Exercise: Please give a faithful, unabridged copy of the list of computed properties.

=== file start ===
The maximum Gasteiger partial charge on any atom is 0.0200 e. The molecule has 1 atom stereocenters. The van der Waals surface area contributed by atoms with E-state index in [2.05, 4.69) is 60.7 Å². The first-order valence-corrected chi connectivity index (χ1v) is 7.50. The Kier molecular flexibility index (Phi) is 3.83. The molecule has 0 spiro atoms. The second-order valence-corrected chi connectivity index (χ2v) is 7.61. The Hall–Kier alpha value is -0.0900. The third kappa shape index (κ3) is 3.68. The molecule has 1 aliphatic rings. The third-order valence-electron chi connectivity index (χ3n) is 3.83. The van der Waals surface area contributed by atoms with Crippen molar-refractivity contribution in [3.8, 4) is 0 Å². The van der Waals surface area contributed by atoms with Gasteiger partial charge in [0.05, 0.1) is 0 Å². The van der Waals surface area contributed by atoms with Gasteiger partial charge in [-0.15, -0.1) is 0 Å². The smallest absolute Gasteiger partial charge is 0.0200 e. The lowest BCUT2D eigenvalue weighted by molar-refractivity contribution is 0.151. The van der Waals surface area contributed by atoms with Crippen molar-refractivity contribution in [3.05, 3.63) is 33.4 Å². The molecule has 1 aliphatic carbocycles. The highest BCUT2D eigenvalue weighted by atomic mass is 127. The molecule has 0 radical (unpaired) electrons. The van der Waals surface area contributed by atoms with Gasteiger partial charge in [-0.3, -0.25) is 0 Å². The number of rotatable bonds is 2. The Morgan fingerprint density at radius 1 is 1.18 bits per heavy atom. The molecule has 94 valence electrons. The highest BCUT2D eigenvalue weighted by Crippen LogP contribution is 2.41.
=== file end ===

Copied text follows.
The maximum Gasteiger partial charge on any atom is 0.0200 e. The molecule has 1 atom stereocenters. The van der Waals surface area contributed by atoms with E-state index in [2.05, 4.69) is 60.7 Å². The first-order valence-corrected chi connectivity index (χ1v) is 7.50. The Kier molecular flexibility index (Phi) is 3.83. The molecule has 0 spiro atoms. The second-order valence-corrected chi connectivity index (χ2v) is 7.61. The Hall–Kier alpha value is -0.0900. The third kappa shape index (κ3) is 3.68. The molecule has 1 aliphatic rings. The third-order valence-electron chi connectivity index (χ3n) is 3.83. The van der Waals surface area contributed by atoms with Crippen molar-refractivity contribution in [3.8, 4) is 0 Å². The van der Waals surface area contributed by atoms with Gasteiger partial charge in [0.05, 0.1) is 0 Å². The van der Waals surface area contributed by atoms with Gasteiger partial charge in [-0.15, -0.1) is 0 Å². The smallest absolute Gasteiger partial charge is 0.0200 e. The lowest BCUT2D eigenvalue weighted by molar-refractivity contribution is 0.151. The van der Waals surface area contributed by atoms with Crippen molar-refractivity contribution in [3.05, 3.63) is 33.4 Å². The molecule has 1 aliphatic carbocycles. The highest BCUT2D eigenvalue weighted by atomic mass is 127. The molecule has 0 radical (unpaired) electrons. The van der Waals surface area contributed by atoms with Gasteiger partial charge in [-0.3, -0.25) is 0 Å². The number of rotatable bonds is 2. The Morgan fingerprint density at radius 1 is 1.18 bits per heavy atom. The molecule has 94 valence electrons. The highest BCUT2D eigenvalue weighted by Crippen LogP contribution is 2.41.